Metro: Orekhovo (Green line)

    Tsaritsino (photo of a poster) The newly restored main palace Church of the Icon of Divine Mother of the Source Bolshoy most - the Big Bridge What does she expect us to do now?
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    • Castles and Palaces

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  • TheWanderingCamel's Profile Photo

    No fishing nowadays

    by TheWanderingCamel Updated Feb 18, 2009

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    Tucked away in a quiet square not far from Pushkinskaya ploshchad, Patriarch's Pond is a reminder of the great estates once owned by the Russian church. Once there were three ponds here, created from the original swampy land in the 17th century to provide fresh fish for the Patriarch's household and where there are now streets full of apartment buildings all around once there were the vegetable gardens and living quarters of his household servants.

    I don't know if there are any fish still living in the pond but swans glide across it these days and the children of the affluent local residents children play on the bright swings and rub shiny spots on the sculptures of storybook characters under the shady trees that line the four sides of the square. The stories depicted are the fables of Ivan Krylov, Russia's Jean de la Fontaine, whose bulky statue presides over the pond.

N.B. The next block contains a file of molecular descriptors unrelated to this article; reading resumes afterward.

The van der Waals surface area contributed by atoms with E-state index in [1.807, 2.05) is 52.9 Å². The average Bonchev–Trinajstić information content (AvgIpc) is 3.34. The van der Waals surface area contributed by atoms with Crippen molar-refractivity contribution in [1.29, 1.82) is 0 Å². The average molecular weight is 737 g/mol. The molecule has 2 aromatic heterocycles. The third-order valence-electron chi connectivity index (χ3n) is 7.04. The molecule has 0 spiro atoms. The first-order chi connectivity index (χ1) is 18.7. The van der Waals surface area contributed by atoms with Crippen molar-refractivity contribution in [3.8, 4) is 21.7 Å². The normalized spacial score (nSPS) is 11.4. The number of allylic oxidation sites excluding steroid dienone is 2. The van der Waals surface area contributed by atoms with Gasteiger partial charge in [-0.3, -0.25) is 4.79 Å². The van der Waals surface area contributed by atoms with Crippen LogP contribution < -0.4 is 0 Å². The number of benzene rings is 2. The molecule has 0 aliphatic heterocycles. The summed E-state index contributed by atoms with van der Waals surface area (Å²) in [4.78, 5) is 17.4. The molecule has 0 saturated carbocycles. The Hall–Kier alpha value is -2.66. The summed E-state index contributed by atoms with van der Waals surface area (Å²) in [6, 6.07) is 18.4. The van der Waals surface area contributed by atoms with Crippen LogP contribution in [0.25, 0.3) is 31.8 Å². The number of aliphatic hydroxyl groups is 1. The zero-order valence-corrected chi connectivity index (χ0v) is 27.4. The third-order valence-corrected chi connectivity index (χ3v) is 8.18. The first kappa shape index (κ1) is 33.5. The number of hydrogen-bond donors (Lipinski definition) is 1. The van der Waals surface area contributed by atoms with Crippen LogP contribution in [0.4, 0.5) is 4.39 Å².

Across the other side of the pond, a pretty yellow pavilion houses an elegant restaurant that serves the most delicious cakes (a pity the coffee isn't as good) whilst the new, also yellow (and no doubt very expensive ) highrise Patriarch's Apartment looks down on the scene.

    Metro: Pushkinskaya, Tverskaya or Mayakovskaya - the latter is regarded as the most beautiful of all the Moscow Metro stations, with wonderful mosaic panels in the ceilings.

    Tranquil scene Krylov the fabulist There's a moral in there somewhere Yummy strawberry tart time Rooms with a view

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    Moscow's version of the State Fair?

    by etfromnc Updated Jul 22, 2008

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    Growing up, trips to county fairs were often the highlight of the fall season for my friends and myself. As I got older, I began to collect state fairs, first North Carolina, then later, Arizona, Texas, Alaska, Virginia. Once, I had a goal of attending the state fair in all 50 states. That went by the wayside but on my first trip to Moscow, I had the privilege of a brief visit to what I think may be their equivalent of the state fair site. I never did ascertain whether they actually have expositions such as we used to have but my conversations and research lead me to believe that the All-Russia Exposition Center is a cross between the site for a state agricultural exposition and a world's fair, though I have only been to two of those, in Tennessee and San Antonio.